Long QT Syndrome
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Long QT syndrome (LQTS) is characterized by prolongation of the QT interval on the surface electrocardiogram (EKG) that can result in symptomatic ventricular arrhythmias. The symptoms can include palpitations, syncope, and sudden cardiac arrest. The prolonged QT interval reflects abnormal ventricular repolarization associated with cardiac ion channel dysfunction that results in electrical instability.
- Prevalence of LQTS is estimated to be approximately 1 in 2,500.
- Cardiac events occur in ~50% of congenital LQTS patients; most occur in preteens, adolescents, and young adults.
- Autosomal dominant (Romano-Ward syndrome)
- Autosomal recessive, sometimes associated with congenital bilateral sensorineural hearing loss (Jervell and Lange-Nielsen syndrome)
- Genetic studies have demonstrated that nearly 500 genetic mutations among 15 cardiac ion channel genes account for nearly 80% of congenital LQTS.
- Genotype-phenotype–based research studies have identified gene-specific electrocardiographic profiles, gene-specific arrhythmia triggers, gene-directed treatment strategies, and gene-specific risk stratification.
- Preventive measures focus on targeted screening for the electrocardiographic abnormality, especially in individuals who appear to be at risk of having the diagnosis based on symptoms and family history.
- Patients with LQTS should avoid exposure to stimulants; medications that are known to prolong the QT interval or provoke ventricular arrhythmias; and situations such as exercise, emotional stress, or auditory stimuli that may aggravate abnormalities in ventricular repolarizations resulting in ventricular arrhythmias, in particular torsades de pointes.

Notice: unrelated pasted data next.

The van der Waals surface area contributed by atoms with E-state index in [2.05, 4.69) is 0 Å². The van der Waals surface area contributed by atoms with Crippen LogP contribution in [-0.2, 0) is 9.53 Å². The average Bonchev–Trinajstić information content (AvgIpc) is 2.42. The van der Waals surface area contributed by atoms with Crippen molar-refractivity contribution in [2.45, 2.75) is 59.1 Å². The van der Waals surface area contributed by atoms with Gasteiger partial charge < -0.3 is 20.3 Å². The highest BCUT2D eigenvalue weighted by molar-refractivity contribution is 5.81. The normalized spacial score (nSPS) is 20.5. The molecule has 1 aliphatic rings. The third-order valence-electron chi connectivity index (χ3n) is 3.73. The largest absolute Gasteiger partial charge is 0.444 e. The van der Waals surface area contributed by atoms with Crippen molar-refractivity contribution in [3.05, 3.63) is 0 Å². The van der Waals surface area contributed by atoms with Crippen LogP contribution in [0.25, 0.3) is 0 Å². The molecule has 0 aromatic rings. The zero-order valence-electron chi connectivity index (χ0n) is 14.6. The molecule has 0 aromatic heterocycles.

Two hypotheses have been proposed to explain the pathogenesis of congenital LQTS syndrome:
- An abnormality or imbalance in sympathetic innervation to the heart, which helps explain the findings of sinus bradycardia, abnormal repolarization, adrenergic dependence of arrhythmias, and response to adrenergic antagonist medications (i.e., β-blockers) associated with the syndrome
- Intrinsic cardiac ion (potassium, sodium, or calcium) channel defects are also responsible for cardiac repolarization abnormalities and abnormal cardiac myocyte excitability. These genetic mutations alter cardiac ion channel proteins resulting in gain or loss of function mutations that lead to altered cardiac ion flows into and out of cardiac cells.